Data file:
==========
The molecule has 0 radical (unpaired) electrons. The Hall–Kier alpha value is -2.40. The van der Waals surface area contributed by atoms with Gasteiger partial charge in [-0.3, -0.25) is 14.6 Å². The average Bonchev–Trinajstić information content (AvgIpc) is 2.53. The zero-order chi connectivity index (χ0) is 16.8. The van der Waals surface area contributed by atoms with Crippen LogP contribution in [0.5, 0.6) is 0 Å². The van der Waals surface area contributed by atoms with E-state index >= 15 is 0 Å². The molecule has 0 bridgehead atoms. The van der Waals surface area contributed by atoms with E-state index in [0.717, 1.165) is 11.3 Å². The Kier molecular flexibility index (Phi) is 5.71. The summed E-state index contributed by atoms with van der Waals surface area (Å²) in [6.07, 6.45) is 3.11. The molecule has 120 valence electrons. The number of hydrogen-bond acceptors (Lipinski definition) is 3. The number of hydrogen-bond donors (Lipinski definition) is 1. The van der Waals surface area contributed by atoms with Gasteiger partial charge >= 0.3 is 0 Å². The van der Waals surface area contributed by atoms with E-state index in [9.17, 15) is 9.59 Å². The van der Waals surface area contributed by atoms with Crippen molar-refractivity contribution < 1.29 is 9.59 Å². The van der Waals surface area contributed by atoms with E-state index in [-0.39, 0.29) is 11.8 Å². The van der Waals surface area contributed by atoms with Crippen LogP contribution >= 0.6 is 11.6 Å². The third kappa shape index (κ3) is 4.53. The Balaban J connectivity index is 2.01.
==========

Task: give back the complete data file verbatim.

The molecule has 0 radical (unpaired) electrons. The Hall–Kier alpha value is -2.40. The van der Waals surface area contributed by atoms with Gasteiger partial charge in [-0.3, -0.25) is 14.6 Å². The average Bonchev–Trinajstić information content (AvgIpc) is 2.53. The zero-order chi connectivity index (χ0) is 16.8. The van der Waals surface area contributed by atoms with Crippen LogP contribution in [0.5, 0.6) is 0 Å². The van der Waals surface area contributed by atoms with E-state index >= 15 is 0 Å². The molecule has 0 bridgehead atoms. The van der Waals surface area contributed by atoms with E-state index in [0.717, 1.165) is 11.3 Å². The Kier molecular flexibility index (Phi) is 5.71. The summed E-state index contributed by atoms with van der Waals surface area (Å²) in [6.07, 6.45) is 3.11. The molecule has 120 valence electrons. The number of hydrogen-bond acceptors (Lipinski definition) is 3. The number of hydrogen-bond donors (Lipinski definition) is 1. The van der Waals surface area contributed by atoms with Gasteiger partial charge >= 0.3 is 0 Å². The van der Waals surface area contributed by atoms with E-state index in [9.17, 15) is 9.59 Å². The van der Waals surface area contributed by atoms with Crippen molar-refractivity contribution < 1.29 is 9.59 Å². The van der Waals surface area contributed by atoms with E-state index in [-0.39, 0.29) is 11.8 Å². The van der Waals surface area contributed by atoms with Crippen LogP contribution >= 0.6 is 11.6 Å². The third kappa shape index (κ3) is 4.53. The Balaban J connectivity index is 2.01.